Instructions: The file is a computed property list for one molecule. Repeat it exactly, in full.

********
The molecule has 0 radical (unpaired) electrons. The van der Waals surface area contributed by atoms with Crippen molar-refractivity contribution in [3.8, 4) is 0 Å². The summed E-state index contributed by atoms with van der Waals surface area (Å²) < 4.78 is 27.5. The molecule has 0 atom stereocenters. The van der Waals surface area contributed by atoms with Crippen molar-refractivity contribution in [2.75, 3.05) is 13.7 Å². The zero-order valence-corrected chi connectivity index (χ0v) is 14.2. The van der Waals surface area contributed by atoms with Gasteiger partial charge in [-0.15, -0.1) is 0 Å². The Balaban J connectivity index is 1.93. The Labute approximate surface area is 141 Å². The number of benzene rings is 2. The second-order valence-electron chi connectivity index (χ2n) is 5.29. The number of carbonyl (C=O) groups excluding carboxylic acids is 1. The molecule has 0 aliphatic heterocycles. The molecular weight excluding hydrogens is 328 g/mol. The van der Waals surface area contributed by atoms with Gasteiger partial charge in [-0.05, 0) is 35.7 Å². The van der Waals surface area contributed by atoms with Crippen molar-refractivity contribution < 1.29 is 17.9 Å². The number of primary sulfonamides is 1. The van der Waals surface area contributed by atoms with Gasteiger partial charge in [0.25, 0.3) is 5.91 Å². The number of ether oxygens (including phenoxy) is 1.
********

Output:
The molecule has 0 radical (unpaired) electrons. The van der Waals surface area contributed by atoms with Crippen molar-refractivity contribution in [3.8, 4) is 0 Å². The summed E-state index contributed by atoms with van der Waals surface area (Å²) < 4.78 is 27.5. The molecule has 0 atom stereocenters. The van der Waals surface area contributed by atoms with Crippen molar-refractivity contribution in [2.75, 3.05) is 13.7 Å². The zero-order valence-corrected chi connectivity index (χ0v) is 14.2. The van der Waals surface area contributed by atoms with Gasteiger partial charge in [-0.15, -0.1) is 0 Å². The Balaban J connectivity index is 1.93. The Labute approximate surface area is 141 Å². The number of benzene rings is 2. The second-order valence-electron chi connectivity index (χ2n) is 5.29. The number of carbonyl (C=O) groups excluding carboxylic acids is 1. The molecule has 0 aliphatic heterocycles. The molecular weight excluding hydrogens is 328 g/mol. The van der Waals surface area contributed by atoms with Gasteiger partial charge in [-0.05, 0) is 35.7 Å². The van der Waals surface area contributed by atoms with Crippen molar-refractivity contribution < 1.29 is 17.9 Å². The number of primary sulfonamides is 1. The van der Waals surface area contributed by atoms with Gasteiger partial charge in [0.25, 0.3) is 5.91 Å². The number of ether oxygens (including phenoxy) is 1.